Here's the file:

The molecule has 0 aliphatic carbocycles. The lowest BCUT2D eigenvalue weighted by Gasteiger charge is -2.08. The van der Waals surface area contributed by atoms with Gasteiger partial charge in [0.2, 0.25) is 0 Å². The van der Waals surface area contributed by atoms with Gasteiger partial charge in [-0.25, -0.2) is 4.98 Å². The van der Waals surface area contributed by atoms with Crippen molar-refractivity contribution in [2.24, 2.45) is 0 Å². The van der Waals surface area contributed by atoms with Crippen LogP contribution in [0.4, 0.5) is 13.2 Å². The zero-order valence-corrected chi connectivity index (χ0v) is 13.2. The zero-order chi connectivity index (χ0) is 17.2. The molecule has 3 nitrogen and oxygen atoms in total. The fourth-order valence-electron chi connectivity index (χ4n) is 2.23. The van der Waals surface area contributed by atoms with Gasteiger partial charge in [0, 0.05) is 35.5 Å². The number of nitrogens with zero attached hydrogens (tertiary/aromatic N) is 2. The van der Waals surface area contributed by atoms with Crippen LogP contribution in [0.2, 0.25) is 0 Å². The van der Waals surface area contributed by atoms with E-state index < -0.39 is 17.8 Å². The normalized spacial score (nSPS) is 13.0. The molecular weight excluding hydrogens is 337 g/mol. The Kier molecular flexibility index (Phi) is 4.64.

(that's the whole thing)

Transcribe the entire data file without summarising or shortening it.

The molecule has 0 aliphatic carbocycles. The lowest BCUT2D eigenvalue weighted by Gasteiger charge is -2.08. The van der Waals surface area contributed by atoms with Gasteiger partial charge in [0.2, 0.25) is 0 Å². The van der Waals surface area contributed by atoms with Gasteiger partial charge in [-0.25, -0.2) is 4.98 Å². The van der Waals surface area contributed by atoms with Crippen molar-refractivity contribution in [2.24, 2.45) is 0 Å². The van der Waals surface area contributed by atoms with Crippen LogP contribution in [0.4, 0.5) is 13.2 Å². The zero-order valence-corrected chi connectivity index (χ0v) is 13.2. The zero-order chi connectivity index (χ0) is 17.2. The molecule has 3 nitrogen and oxygen atoms in total. The fourth-order valence-electron chi connectivity index (χ4n) is 2.23. The van der Waals surface area contributed by atoms with Gasteiger partial charge in [0, 0.05) is 35.5 Å². The number of nitrogens with zero attached hydrogens (tertiary/aromatic N) is 2. The van der Waals surface area contributed by atoms with Crippen LogP contribution in [0.2, 0.25) is 0 Å². The van der Waals surface area contributed by atoms with E-state index < -0.39 is 17.8 Å². The normalized spacial score (nSPS) is 13.0. The molecular weight excluding hydrogens is 337 g/mol. The Kier molecular flexibility index (Phi) is 4.64.